The Non-Tenure Track Reality of the Pandemic

Alex W. Corey is a lecturer in Harvard’s History & Literature department; however, come June they will likely be without a job and health insurance in a global pandemic.

Alex W. Corey initially planned to play music, rather than to study it.

As an undergraduate at the University of Chicago, Corey was a bass guitarist considering a career as a professional musician until an overuse injury forced them to switch career plans. That shift led Corey to academia and prompted their research on the relationships between music, race, and sex.

Corey’s initial interest in music intersected with sex and race while they were studying English in graduate school. “In U.S. Black literature and African American literature, there’s this really strong strain of thinking that relates musical practice in the U.S. to questions of citizenship and belonging,” they explain. “That’s really what brought me to this question [about music] because I’d seen it being very masculine-centric, and I wanted to think about how gender influenced that.”

After finishing their doctorate, Corey took a position as a lecturer in Harvard’s History and Literature department in 2017. While lecturer positions do not offer the possibility of tenure, Corey took the position because they had family in the Boston area and the position was the “best opportunity” given the academic job market.

While at Harvard, Corey continued to expand upon their research interests at the intersection of music and identity. Their most recent work focuses on Ralph Ellison, the 20th-century author most famous for his novel “Invisible Man,” and explores the influence of Black feminism on Ellison’s work. “Black women's musical labor was really foundational and fundamental to major theorists of Black music in the United States,” they say. “[These theorists] routinely wrote primarily focusing on male musicians, even though Black women’s musical labor was really influential in their thinking.”

While most faculty research is funded by a combination of Harvard money and external grants, Corey’s most recent research was partly funded by unemployment checks.

Last June, Corey nearly lost their job when their appointment expired, instead they were switched from a full-time lecturer to a quarter-time lecturer. “It was a huge amount of anxiety,” they recall. “My reaction was scrambling [to find out] how do I apply for unemployment because I’m not going to be making enough money to support myself and my family.”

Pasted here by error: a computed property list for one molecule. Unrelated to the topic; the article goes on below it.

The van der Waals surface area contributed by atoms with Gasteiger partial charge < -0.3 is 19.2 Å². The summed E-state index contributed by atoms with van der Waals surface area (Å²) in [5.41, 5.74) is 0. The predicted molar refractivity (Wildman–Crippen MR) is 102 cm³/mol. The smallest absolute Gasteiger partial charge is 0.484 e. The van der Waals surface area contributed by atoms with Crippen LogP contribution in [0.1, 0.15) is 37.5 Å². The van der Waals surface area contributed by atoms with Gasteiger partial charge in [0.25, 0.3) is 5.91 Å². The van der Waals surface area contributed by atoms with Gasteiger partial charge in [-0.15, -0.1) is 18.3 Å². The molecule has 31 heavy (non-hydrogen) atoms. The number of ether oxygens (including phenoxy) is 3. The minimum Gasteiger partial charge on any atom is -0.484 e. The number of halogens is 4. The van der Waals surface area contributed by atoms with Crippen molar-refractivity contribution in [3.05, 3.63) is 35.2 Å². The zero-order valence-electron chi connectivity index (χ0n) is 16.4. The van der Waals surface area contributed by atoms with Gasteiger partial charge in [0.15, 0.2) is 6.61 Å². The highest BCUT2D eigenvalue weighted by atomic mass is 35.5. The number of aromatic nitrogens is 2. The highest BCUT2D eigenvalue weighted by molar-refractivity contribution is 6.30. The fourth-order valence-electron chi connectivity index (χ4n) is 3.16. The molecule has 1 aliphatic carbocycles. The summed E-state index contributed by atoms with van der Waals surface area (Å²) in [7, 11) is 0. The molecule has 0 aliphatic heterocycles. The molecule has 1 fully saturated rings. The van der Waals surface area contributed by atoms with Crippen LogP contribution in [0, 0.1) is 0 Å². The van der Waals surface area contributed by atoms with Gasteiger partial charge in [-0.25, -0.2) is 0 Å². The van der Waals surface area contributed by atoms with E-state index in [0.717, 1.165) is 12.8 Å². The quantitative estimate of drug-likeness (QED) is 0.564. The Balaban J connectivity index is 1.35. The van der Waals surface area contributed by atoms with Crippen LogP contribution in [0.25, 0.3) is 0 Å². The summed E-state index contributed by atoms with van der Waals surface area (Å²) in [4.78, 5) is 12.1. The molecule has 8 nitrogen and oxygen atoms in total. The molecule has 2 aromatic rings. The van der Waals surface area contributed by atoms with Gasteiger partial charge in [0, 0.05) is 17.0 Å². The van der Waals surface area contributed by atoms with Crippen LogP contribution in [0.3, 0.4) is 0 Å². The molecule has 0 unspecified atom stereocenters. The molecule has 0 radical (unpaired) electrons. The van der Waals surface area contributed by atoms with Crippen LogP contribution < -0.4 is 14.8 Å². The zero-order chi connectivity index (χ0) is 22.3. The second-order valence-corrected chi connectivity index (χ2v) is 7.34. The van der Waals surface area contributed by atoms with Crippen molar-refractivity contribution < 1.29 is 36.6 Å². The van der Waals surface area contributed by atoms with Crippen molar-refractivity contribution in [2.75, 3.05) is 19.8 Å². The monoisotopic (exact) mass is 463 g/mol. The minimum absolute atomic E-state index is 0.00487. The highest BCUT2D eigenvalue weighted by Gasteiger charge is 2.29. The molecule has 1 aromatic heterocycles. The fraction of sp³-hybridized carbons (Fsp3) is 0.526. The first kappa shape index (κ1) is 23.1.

Non-tenure track faculty like Corey tend to lack the job security of tenured and tenure-track faculty at Harvard. Their positions initially last for one, three, or five years, and while they can be extended to three, five, or eight years, depending on role, these faculty are required to leave Harvard at the end of their contracts regardless of their performance. “It’s very hard to find industries in which the reward for being really good at your job is losing it, but this is one of them,” Corey says. Due to the pandemic, other non-tenure track faculty have reported their appointments were not renewed due to cutbacks in their department heightening the lack of job security afforded to faculty like Corey.

Because of these policies, Corey says they have been searching for their next job since their first year at Harvard. “[Teaching, research, and advising] would be my day job, and then my night job was applying to jobs,” they say.

Despite petitions calling on the Faculty of Arts and Sciences to extend the appointment caps during the pandemic, administrators have maintained that non-tenure-track faculty are vital to the University’s teaching mission, but are hired into different roles than tenure-track faculty. An FAS review published last month reaffirmed the appointment cap system.

After receiving the news of their diminished hours last June, Corey was able to secure a position for last fall as an associate lecturer at the University of Massachusetts Boston in addition to teaching classes at Harvard. With a combination of income from the two universities and unemployment benefits, they were able to support their family.

However, their job search has continued. What they considered an “atrocious” academic job market in 2017 before arriving at Harvard has only worsened due to the pandemic. “Every industry was hemorrhaging employees because of the pandemic, so I was really concerned about trying to find another job,” they say. Corey notes multiple positions they recently applied to were canceled outright due to pandemic-induced budget cuts. Finding another job is crucial for Corey because of the necessity of retaining their health insurance during the pandemic. Corey has asthma, which puts them at a higher risk of severe symptoms from Covid-19. Health insurance is not just a personal concern: Corey also provides it for their family. “For a long time last year I was worried that I was going to be cut off of health insurance in the middle of a global pandemic,” they say. “I have two small kids and I have a partner, and we need my health insurance.” While Corey was able to keep their Harvard health insurance this year, it expires once they no longer work for the University.

Corey says they expect Harvard to fully end their appointment at the end of June. While they still hope to find a job in academia, their experience at Harvard has made them question the values higher education claims to hold. Corey says they are “concerned for the future of higher education based on the significant disregard for a large number of the people who do the teaching work at a university.”

— Magazine writer Tess C. Kelley can be reached at